Liviu Marinescu's works have received recognition in numerous festivals of new music throughout the world, and have been performed by prominent orchestras and ensembles, including the Cleveland Chamber Symphony, Czech Bohuslav Martinu Philharmonic, Orchestra 2001 in Philadelphia, the National Chamber Radio and Music Academy orchestras in Bucharest, as well as the 20th Century Consort, North-South Consonance, and Archaeus ensembles.
His debut at the Bucharest International New Music Festival when he was 21 years old, was noted by the Parisian newspaper Le Monde de la Musique, which described one of the concerts he co-organized with other young composers and artists as being "inventive in its evolution, content, and substance," and promoting an "anti-conformist view." Soon after, the Bucharest newspaper Actualitatea Muzicala acknowledged that Liviu Marinescu "not only has the intelligence and maturity expected from a modern artist, but also the ability to express himself through sounds in a convincing way." In the U.S., his music has been praised by numerous publications, including The Philadelphia Inquirer, Washington Post and Los Angeles Times, while the critics of The Strad, Strings Magazine, and New York Concert Review recognized its "real expressive power and attractive rhetoric," "majestic assertiveness," and "startling moments." His works have been recorded and released by Centaur, Navona, and Capstone Records and published by the American Society of Composers.
Marinescu's early works, such as his first String Quartet from 1990 and the Chamber Concerto of 1993, focused on the exploration of heterophony and sound mass. This direction was soon to be changed. Following Edwin London's invitation to study in the U.S. in 1994, Marinescu developed a growing interest in the distortion and twisting of established compositional forms and practices, through the use of paraphrases and quotations. Beginning with the Quodlibet Sonata of 1997, most chamber and orchestral works that followed, such as Mozamorphosis, Déjà Vu, Pastiche, Bach Variations, Über Alles or Homage Collage involved references to the music of the past or brief quotations. In recent years, a renewed interest in combining acoustic instruments with samples and electronic sounds has led to the development of new sonic gestures and the creation of a more personal musical language.Equally committed to mentoring young musicians, Liviu Marinescu has taught a wide range of composition and theory courses at Concordia College, MN, West Chester University, PA, University of Maryland, and Cleveland State University, and has been a visiting professor at the Trondheim Conservatory in Norway, Palacky University in the Czech Republic and the National University of Music in Romania. Since his 2002 appointment as coordinator of music composition and theory at California State University Northridge, Dr. Marinescu has received numerous awards and grants from the Fulbright Commission, the American Music Center, ASCAP, Meet the Composer Fund, as well as the Fromm Music Foundation Prize at Harvard University.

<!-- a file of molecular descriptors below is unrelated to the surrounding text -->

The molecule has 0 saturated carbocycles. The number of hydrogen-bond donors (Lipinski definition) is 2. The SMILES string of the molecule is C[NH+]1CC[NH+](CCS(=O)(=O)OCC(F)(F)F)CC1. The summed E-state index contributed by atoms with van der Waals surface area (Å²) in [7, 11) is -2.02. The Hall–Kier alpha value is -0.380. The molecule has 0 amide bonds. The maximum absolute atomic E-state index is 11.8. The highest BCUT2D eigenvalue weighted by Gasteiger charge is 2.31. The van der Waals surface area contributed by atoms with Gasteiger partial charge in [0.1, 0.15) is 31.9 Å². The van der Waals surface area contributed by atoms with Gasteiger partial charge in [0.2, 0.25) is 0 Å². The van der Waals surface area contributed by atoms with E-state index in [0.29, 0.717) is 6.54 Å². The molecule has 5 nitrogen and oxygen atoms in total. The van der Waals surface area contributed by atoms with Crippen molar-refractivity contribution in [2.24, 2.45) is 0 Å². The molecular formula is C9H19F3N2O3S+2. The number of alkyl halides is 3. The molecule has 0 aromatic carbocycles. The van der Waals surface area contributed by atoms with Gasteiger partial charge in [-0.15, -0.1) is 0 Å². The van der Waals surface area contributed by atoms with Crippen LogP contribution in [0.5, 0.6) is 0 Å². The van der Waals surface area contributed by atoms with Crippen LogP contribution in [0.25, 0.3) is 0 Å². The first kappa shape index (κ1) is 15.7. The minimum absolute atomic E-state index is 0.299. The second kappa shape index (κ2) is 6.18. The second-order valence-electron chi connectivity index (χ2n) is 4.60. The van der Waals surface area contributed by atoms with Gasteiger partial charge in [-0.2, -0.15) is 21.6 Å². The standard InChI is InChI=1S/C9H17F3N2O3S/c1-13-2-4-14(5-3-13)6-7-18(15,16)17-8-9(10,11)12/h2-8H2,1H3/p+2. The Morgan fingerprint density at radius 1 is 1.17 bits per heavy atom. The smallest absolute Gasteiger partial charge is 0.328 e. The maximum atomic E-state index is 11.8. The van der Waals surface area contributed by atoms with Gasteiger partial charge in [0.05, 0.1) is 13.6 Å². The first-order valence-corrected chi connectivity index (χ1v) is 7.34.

contact: liviu.marinescu (at) csun.edu